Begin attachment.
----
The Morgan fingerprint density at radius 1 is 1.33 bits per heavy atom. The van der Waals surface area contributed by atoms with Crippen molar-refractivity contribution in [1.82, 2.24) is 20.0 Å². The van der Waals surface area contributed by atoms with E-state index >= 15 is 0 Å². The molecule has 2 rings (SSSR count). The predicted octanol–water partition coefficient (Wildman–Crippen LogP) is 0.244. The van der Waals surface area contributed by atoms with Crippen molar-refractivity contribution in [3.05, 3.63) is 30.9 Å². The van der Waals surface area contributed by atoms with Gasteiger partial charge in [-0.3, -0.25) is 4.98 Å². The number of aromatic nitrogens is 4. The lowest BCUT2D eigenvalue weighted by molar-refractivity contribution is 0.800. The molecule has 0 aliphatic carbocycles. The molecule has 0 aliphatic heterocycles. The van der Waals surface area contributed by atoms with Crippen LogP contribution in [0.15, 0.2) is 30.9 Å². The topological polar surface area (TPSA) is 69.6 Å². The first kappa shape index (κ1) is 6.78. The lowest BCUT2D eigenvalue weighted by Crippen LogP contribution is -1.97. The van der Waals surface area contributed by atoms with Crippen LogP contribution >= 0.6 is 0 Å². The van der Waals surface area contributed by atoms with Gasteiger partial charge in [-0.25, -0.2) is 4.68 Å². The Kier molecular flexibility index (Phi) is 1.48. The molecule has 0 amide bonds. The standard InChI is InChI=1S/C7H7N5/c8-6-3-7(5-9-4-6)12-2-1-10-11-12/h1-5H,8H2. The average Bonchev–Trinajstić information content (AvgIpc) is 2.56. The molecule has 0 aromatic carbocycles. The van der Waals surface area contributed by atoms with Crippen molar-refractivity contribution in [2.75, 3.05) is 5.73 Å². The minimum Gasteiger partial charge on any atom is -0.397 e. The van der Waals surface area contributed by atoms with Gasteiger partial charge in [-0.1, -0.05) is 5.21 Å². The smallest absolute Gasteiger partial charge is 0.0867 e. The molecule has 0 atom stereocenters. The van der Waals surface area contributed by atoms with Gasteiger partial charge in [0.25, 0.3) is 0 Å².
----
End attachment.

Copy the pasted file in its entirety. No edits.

The Morgan fingerprint density at radius 1 is 1.33 bits per heavy atom. The van der Waals surface area contributed by atoms with Crippen molar-refractivity contribution in [1.82, 2.24) is 20.0 Å². The van der Waals surface area contributed by atoms with E-state index >= 15 is 0 Å². The molecule has 2 rings (SSSR count). The predicted octanol–water partition coefficient (Wildman–Crippen LogP) is 0.244. The van der Waals surface area contributed by atoms with Crippen molar-refractivity contribution in [3.05, 3.63) is 30.9 Å². The van der Waals surface area contributed by atoms with Gasteiger partial charge in [-0.3, -0.25) is 4.98 Å². The number of aromatic nitrogens is 4. The lowest BCUT2D eigenvalue weighted by molar-refractivity contribution is 0.800. The molecule has 0 aliphatic carbocycles. The molecule has 0 aliphatic heterocycles. The van der Waals surface area contributed by atoms with Crippen LogP contribution in [0.15, 0.2) is 30.9 Å². The topological polar surface area (TPSA) is 69.6 Å². The first kappa shape index (κ1) is 6.78. The lowest BCUT2D eigenvalue weighted by Crippen LogP contribution is -1.97. The van der Waals surface area contributed by atoms with Crippen LogP contribution >= 0.6 is 0 Å². The van der Waals surface area contributed by atoms with Gasteiger partial charge in [-0.25, -0.2) is 4.68 Å². The Kier molecular flexibility index (Phi) is 1.48. The molecule has 0 amide bonds. The standard InChI is InChI=1S/C7H7N5/c8-6-3-7(5-9-4-6)12-2-1-10-11-12/h1-5H,8H2. The average Bonchev–Trinajstić information content (AvgIpc) is 2.56. The molecule has 0 aromatic carbocycles. The van der Waals surface area contributed by atoms with Crippen molar-refractivity contribution in [2.75, 3.05) is 5.73 Å². The minimum Gasteiger partial charge on any atom is -0.397 e. The van der Waals surface area contributed by atoms with Gasteiger partial charge in [-0.1, -0.05) is 5.21 Å². The smallest absolute Gasteiger partial charge is 0.0867 e. The molecule has 0 atom stereocenters. The van der Waals surface area contributed by atoms with Gasteiger partial charge in [0.25, 0.3) is 0 Å².